Despite increasing openness about mental illness amid efforts to fight stigma, suicide remains a taboo word. Many people experience suicidal thoughts, but keep that to themselves. However, suicide deaths are preventable, and many recent advances enable us to better prevent them.
September is National Suicide Prevention Month, an opportunity for all of us to learn more about mental illness, suicide, and what we can do to help those who may be struggling. It is a time to redouble efforts to break down the stigma that too often holds us back.
The recent advances include better screening tools for identifying people at risk of suicide, improved care management protocols, upgraded crisis response measures, and suicide-specific therapy treatment. Another advance is the introduction last year of the 9-8-8 hotline number to support people experiencing a mental health crisis.
The 988 Suicide & Crisis Lifeline provides free and confidential emotional support to people in suicidal crisis or emotional distress 24 hours a day, seven days a week, across the United States. You can also call 988 if you are concerned about a loved one, friend, or colleague. Veterans and/or their loved ones and friends can call 988 and then press 1 to reach the Veterans Crisis Line.
988 calls go to into a nearby crisis center, one of 200 across the country. When people call or text 988, or connect to chat online, they will be connected to trained counselors that are part of the Lifeline network. Trained counselors listen, understand how the caller’s problems are affecting them, provide support, and connect them to resources if necessary.
The previous Lifeline phone number (1-800-273-8255) will always remain available to people in emotional distress or suicidal crisis. Calls and texts to the Lifeline soared 33 percent since the simpler 988 number was introduced in July 2022.
According to KFF (formerly the Kaiser Family Foundation), in its first 11 months of operation 988 received nearly 4 million contacts, including 740,000 chats and more than 600,000 texts; an additional 1 million connections were made to the Veteran’s Crisis Line.
Ithaca’s 54-year-old Suicide Prevention & Crisis Service has long been part of the Lifeline network. Besides connecting through 9-8-8, its trained counselors can also be reached by dialing 607-272-1616.
The Lifeline has been proven to be effective. According to its administrator, numerous studies have shown that callers feel less suicidal, less depressed, less overwhelmed, and more hopeful after speaking with a Lifeline counselor.
The Lifeline is funded by the Substance Abuse and Mental Health Services Administration (SAMHSA) and administered by Vibrant Emotional Health. SAMSHA provides a Partner Toolkit to help promote the 988 number and other suicide prevention services.
The latest statistics released last month by the U.S. Centers for Disease Control serve as a reminder of America’s mental health crisis.
After declining in 2019 and 2020, suicide deaths increased approximately 5 percent in the United States in 2021. Provisional estimates now indicate that suicide deaths further increased by 2.6 percent in 2022, according to the CDC. One encouraging indicator in the provisional data was that suicide deaths of people aged 10-24 declined by 8.4 percent.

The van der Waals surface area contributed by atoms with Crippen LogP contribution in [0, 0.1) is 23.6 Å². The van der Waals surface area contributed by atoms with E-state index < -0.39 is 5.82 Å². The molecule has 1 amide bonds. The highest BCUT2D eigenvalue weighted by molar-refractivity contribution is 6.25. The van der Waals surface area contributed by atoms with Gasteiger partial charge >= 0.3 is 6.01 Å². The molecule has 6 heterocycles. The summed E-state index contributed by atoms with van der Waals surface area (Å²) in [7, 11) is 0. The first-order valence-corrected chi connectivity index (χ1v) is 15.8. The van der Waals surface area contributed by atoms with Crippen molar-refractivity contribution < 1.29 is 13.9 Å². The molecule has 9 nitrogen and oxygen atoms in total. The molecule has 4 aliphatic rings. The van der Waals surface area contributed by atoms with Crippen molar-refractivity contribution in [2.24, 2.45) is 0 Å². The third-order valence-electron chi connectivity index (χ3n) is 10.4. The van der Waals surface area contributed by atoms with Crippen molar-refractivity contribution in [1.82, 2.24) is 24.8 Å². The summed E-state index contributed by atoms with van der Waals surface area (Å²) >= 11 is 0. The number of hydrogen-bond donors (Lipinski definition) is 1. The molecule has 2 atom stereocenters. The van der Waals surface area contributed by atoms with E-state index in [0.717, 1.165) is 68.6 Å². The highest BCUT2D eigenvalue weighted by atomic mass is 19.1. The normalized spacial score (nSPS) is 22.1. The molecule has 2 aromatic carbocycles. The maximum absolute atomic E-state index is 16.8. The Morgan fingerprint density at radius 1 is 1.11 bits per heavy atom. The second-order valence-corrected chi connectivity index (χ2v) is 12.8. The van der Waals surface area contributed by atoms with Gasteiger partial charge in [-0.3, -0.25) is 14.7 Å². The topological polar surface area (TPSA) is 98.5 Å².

Overall, suicide rates have risen more than 30 percent in the past two decades.
The latest figures underscore “the depths of the devastating mental health crisis in America,” according to U.S. Surgeon General Vivek Murthy. “These numbers are a sobering reminder of how urgent it is that we further expand access to mental health care, address the root causes of mental health struggles, and recognize the importance of checking on and supporting one another. If you or a loved one are in emotional distress or suicidal crisis, please know that your life matters and that you are not alone.”
Take a moment to review the warning signs for suicide, as provided by the American Foundation for Suicide Prevention (AFSP). Be sure to get help for yourself or others if you see the signs. You may save a life.
According to AFSP, something to look out for when concerned that a person may be suicidal is a change in behavior or the presence of entirely new behaviors. This is of sharpest concern if the new or changed behavior is related to a painful event, loss, or change. Most people who take their lives exhibit one or more warning signs, either through what they say or what they do.
Warning sign: Talk
If a person talks about:
Having no reason to live
Being a burden to others
Warning sign: Behavior
Behaviors that may signal risk, especially if related to a painful event, loss or change:
Increased use of alcohol or drugs
Looking for a way to end their lives, such as searching online for methods
Withdrawing from activities
Isolating from family and friends
Sleeping too much or too little
Visiting or calling people to say goodbye
Giving away prized possessions
Warning sign: Mood
People who are considering suicide often display one or more of the following moods:
Loss of interest
For local, state, and national resources, visit The Sophie Fund’s suicide prevention page.
If you or someone you know feels the need to speak with a mental health professional, you can call or text the 988 Suicide and Crisis Lifeline at 9-8-8, or contact the Crisis Text Line by texting HOME to 741-741.